Best Use

Determine what your greatest needs are or the most frequently occuring way you would use a bike lock.  Perhaps more than one lock would be the answer &/or more than one type of lock.  Please read The Best Way to Lock a Bike so you fully understand how to get the best out of a bike lock.

goRide’s BIKE LOCK Solutions

Security Rating

Portability

Other Features

Bike Lock

Braided cable steel.  Quick stops, low crime areas, people around

Small, extremely lightweight, designed to be carried in a pocket

Good length (1m), retractable, combination, great kids scooter option

Braided cable steel.  Med to low theft risk

Coiled for easy attachment to bike, lightweight.

Combination, 1.5m coiled length, anti-scratch coating, kid friendly

Sold Secure Silver, hardened steel, double deadlock. High risk areas or valuable bike

Easy to fit into a bag but best carried on the bike

Key, vinyl coated

Braided steel cable with Sold Secure Silver D-Lock.  Multiple bikes in isolated or med to low risk areas

D-Lock with pouch, cable around bike or in bag

Key padlock, length (2.2m) designed for multiple bikes

Steel core security tie. Low risk areas, quick stops

Very lightweight & portable

Convenient, re-usable, multi-use deterrant. 420mm long. Great for securing helmet to bike.

Make your purchase a success…

Best Use

I’ve said this above and it’s a really important part of deterring a thief.  Use your lock the way it was designed to be used, securing your bike in the best possible way. Learn more at The Best Way to Use a Bike Lock

Cleaning

Wipe down your lock with a damp cloth to remove grit, dust, dirt & rust then apply a wax lubricant to lock pins, dead-bolts, shackles and cylinders.  This should be done every couple of months or whenever you think there is a need.  Make sure the lubricant has a TEFLON base and once you have lubed move all the parts to make sure the lubricant has spread to where it needs to go.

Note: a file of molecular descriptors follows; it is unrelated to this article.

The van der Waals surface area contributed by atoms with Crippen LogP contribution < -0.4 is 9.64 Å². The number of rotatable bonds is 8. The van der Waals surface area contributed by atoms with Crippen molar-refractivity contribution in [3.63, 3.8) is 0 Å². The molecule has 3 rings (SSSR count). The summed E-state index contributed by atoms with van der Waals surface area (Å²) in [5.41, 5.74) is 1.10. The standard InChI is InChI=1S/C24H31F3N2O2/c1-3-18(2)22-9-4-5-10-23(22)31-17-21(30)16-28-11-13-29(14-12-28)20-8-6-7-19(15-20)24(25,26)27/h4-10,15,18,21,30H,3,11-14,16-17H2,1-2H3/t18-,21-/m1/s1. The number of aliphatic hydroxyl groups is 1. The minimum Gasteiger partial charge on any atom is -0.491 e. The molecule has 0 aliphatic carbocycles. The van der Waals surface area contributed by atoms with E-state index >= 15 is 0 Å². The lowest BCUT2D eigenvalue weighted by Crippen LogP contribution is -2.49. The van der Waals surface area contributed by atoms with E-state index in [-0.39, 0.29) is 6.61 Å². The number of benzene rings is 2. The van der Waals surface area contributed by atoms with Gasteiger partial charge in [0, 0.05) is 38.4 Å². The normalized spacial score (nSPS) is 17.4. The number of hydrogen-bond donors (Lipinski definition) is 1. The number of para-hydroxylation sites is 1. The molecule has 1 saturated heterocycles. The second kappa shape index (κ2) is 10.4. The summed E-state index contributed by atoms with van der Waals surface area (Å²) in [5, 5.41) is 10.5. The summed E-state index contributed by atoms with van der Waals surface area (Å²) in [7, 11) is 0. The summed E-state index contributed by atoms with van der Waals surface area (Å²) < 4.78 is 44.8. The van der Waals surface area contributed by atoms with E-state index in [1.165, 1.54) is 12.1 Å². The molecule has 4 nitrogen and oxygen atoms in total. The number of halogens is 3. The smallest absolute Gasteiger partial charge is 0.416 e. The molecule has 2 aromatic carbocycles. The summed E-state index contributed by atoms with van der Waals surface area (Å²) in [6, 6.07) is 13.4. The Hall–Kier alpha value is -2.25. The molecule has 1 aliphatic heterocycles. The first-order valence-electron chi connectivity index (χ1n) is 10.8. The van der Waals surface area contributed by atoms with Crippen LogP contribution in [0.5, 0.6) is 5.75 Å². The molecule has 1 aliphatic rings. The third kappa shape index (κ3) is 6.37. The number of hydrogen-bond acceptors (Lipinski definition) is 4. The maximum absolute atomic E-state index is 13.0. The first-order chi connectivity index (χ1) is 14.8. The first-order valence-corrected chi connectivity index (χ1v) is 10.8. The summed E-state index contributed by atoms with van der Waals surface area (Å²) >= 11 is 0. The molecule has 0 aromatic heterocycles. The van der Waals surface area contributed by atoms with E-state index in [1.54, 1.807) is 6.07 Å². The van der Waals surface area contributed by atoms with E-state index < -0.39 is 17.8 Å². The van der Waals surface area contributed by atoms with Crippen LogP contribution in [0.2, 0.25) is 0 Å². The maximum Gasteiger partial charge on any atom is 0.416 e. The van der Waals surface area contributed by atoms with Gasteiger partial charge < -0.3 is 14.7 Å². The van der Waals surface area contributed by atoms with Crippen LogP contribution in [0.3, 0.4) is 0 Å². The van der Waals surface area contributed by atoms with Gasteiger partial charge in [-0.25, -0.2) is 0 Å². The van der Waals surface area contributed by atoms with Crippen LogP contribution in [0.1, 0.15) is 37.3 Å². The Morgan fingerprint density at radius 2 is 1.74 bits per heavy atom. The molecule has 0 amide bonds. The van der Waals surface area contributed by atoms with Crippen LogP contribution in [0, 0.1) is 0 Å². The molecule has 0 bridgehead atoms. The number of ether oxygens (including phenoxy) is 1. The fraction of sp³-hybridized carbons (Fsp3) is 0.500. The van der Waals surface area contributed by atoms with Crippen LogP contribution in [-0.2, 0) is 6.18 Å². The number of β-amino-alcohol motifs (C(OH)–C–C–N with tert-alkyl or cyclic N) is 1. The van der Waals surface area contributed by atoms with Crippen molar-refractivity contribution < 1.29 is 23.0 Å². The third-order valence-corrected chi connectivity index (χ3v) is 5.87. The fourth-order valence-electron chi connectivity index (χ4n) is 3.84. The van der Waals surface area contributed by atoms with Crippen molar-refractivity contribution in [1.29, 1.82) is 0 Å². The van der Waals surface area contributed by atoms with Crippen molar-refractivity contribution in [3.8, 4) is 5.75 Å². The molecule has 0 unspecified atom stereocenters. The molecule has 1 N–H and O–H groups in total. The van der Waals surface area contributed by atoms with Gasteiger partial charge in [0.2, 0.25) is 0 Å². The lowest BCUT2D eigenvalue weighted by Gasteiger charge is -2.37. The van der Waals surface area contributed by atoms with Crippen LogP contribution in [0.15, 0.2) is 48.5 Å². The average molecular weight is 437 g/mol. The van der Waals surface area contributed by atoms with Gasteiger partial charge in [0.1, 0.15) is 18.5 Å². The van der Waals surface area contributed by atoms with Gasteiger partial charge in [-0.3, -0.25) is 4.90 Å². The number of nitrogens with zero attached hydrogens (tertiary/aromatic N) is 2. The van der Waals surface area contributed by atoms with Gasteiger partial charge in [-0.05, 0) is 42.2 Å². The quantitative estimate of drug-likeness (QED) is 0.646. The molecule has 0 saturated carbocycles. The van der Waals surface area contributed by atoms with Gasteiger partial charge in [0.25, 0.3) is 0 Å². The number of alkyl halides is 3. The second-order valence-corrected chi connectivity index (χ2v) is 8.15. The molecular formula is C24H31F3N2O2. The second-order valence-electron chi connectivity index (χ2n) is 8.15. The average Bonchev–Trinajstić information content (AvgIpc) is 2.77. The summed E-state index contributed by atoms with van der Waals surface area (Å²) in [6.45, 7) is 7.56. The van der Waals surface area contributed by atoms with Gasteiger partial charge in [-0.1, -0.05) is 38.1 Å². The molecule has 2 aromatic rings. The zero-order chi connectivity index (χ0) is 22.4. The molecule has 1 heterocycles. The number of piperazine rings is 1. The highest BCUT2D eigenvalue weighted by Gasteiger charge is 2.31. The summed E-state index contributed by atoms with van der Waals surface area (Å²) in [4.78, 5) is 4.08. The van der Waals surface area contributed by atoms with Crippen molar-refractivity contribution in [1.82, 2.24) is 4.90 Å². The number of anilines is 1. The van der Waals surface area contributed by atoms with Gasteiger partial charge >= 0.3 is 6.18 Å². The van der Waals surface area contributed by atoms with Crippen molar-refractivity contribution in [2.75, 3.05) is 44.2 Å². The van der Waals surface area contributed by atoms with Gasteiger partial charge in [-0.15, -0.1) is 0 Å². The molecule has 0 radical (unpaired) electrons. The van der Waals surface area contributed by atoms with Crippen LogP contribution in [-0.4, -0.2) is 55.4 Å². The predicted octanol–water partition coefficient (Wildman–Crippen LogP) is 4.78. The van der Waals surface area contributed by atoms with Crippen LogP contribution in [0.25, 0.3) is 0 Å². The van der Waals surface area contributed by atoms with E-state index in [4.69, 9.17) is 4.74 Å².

Storage

You can only use a lock if you have it with you when you need it so store it in the same place as your bike helmet, bike lights, tools and bike cleaning kit.  This means that when you’re heading out in a rush you won’t be held up by searching for a lock.  It also means that every one in the family knows where to find the locks.

…so you and your family can SMILE when you ride.

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2 Comments

  • Matt says:

    Cable locks and the like are fine if your bicycle is in sight and you are only looking for something to slow the thief down. To leave your bike out of sight for short term (= 3 hrs) you need a good secure bicycle stand and at least a sturdy U lock of a good standard – Kryptonite or Abus U Locks at the top of their range provide excellent protection. The guide is always to spend 10% or more of your bicycle price on decent locks – you need to secure both wheels and the frame to the stand. A great option is to combine the U lock with another type, such as a chain lock – see the guides on the BIkes Welcome website – the Auckland pages area has a simple PDF you can download as a great 1 pager on how to lock your bike. Great site and good thinking – wish you both the very best.

    • Annette says:

      Hi Matt,
      thanks for your great comments and the awesome work that Bikes Welcome is doing around the country.

      Regards
      Annette